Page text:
The thing I think you might want to talk about more is that along the way, after I got out of the institution, I was really, really, impressed with how much the people who were into citizen advocacy understood how important relationship is. And I was also really angry that the people who were into citizen advocacy always seemed to stop at a certain point. And that point would be: They’d make one friend, and that was about as far as they’d go. So you’d have a protégé, which is the word that you folks use, but you don’t always, and I’m not blaming anybody here, by the way, because I don’t know…but quite typically the citizen advocate stops there and doesn’t go on to introduce that person to other people.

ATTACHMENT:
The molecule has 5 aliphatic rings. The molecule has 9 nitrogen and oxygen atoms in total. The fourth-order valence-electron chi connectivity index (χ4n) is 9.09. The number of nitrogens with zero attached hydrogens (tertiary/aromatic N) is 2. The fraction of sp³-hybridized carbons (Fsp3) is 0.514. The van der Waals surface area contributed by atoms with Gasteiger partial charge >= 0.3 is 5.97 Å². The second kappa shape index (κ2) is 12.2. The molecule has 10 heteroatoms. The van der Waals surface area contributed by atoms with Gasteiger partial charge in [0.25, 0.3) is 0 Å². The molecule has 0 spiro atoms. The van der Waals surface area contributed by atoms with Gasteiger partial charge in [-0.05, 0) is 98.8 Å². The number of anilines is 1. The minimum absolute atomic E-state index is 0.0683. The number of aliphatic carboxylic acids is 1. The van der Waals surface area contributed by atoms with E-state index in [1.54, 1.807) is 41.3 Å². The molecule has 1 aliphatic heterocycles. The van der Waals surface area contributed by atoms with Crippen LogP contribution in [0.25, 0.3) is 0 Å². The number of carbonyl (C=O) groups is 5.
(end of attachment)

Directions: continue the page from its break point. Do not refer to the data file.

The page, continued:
And the reason that kind of got me, that does sometimes does get me, upset is because I know that wouldn’t be here if other people hadn’t introduced me to their friends.
So it kind of goes like this: Um, the world of people who are labeled disabled is a world that’s very isolated. And it’s a world where we are considered to be people who need help…people who are broken in some way or another…and people who are potentially even dangerous to society. And the world that the citizen advocate comes from is what we call citizenship. Okay? And in many, many ways, the citizen advocate is the first door to that world of citizenship that the person has ever encountered. But if you’re not a door, if all you are is the endpoint, then not much can change for the person who’s labeled, right? So I’m really, I’m very interested in talking about that with you.